It’s hard to tell whether (or how) such campaign messages influenced people’s voting choices in December. The NPP lost miserably in Bawumia’s home region and the NDC only barely managed to carry the Central Region.
Mills victory in the Central Region was key to his victory. We may never be able to accurately determine whether or not the people there voted along tribal lines. But what happened on Saturday seems to suggest that they did and the unspoken message to non-Fantes who watched was that it pays to have one of your own as president of the republic. The event seems to have been organised provide a platform for the chiefs (and the people) of the Central Region to lay a special ‘claim’ to the president and tell him that if  he has gotten what he wanted, he should live up to his side of the bargain.
In an election, every vote counts. But I think the votes from the Volta Region helped Mills more than the votes from his home region. The Volta voters overwhelmingly backed Mills and the NDC whiles those in the Central Region were dithering. If there is any appreciation to be offered, it should first have gone to Volta – not Central. Even the voters in the three northern regions seem quite unwavering in their support for the NDC – and Mills. So they should have come before Central. But the president chose Central for his first regional tour because they are ‘his people’ and he felt obliged. And that is wrong. By simply playing along as his people waved the tribal card in what might appear on the surface to be a harmless gesture of a group glorifying its kin, the president gave his ethnic group a carte blanche to lay a special claim to him. This does not auger well for the onerous task of using more than 40 tribes (some weak, some strong) as the basic blocks for building a strong, united nation.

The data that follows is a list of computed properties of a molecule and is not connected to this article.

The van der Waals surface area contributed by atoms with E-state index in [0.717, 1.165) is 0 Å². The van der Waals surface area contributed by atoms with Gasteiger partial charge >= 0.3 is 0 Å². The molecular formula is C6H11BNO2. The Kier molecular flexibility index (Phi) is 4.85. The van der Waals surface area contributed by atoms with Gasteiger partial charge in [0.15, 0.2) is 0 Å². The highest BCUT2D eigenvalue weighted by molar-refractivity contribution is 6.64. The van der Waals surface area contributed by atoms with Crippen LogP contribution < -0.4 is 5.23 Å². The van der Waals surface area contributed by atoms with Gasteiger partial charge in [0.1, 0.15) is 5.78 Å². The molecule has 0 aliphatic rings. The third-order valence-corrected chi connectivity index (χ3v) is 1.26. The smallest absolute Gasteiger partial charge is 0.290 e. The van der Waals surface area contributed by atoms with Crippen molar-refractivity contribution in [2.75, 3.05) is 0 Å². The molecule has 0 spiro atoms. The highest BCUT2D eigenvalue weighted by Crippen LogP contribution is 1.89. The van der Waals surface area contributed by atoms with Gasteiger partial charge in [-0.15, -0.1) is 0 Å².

I’d rather that the ceremony we saw over the weekend had taken place in Ho or in Tamale. It would have made a greater impact and caused less of a worry – if any at all. The president has to find a way to tell the people of the Central Region that they will not have any more special access to him than any of the people from the other regions will. He should let them know that “adze wo fie a, oye”  was one of those empty statements that are made by politicians to only win votes and that he will be as good to them as he will be to all the other tribes… And I am speaking as a Fante with roots in Elmina. Does that make me a bad Fante? Cool! I’d rather be a bad Fante and a good Ghanaian.  
If they feel that “they have arrived” because one of their kin is at the helm of the nation, someone should quickly tell them that they are mistaken. As the latest “great warrior” in town, the president should be the one telling them. If, for any reason, he cannot muster the necessary candour to tell ‘his people’ what they must hear, the least we expect of him is to stop playing along as they indulge themselves in needless tribal aggrandisement.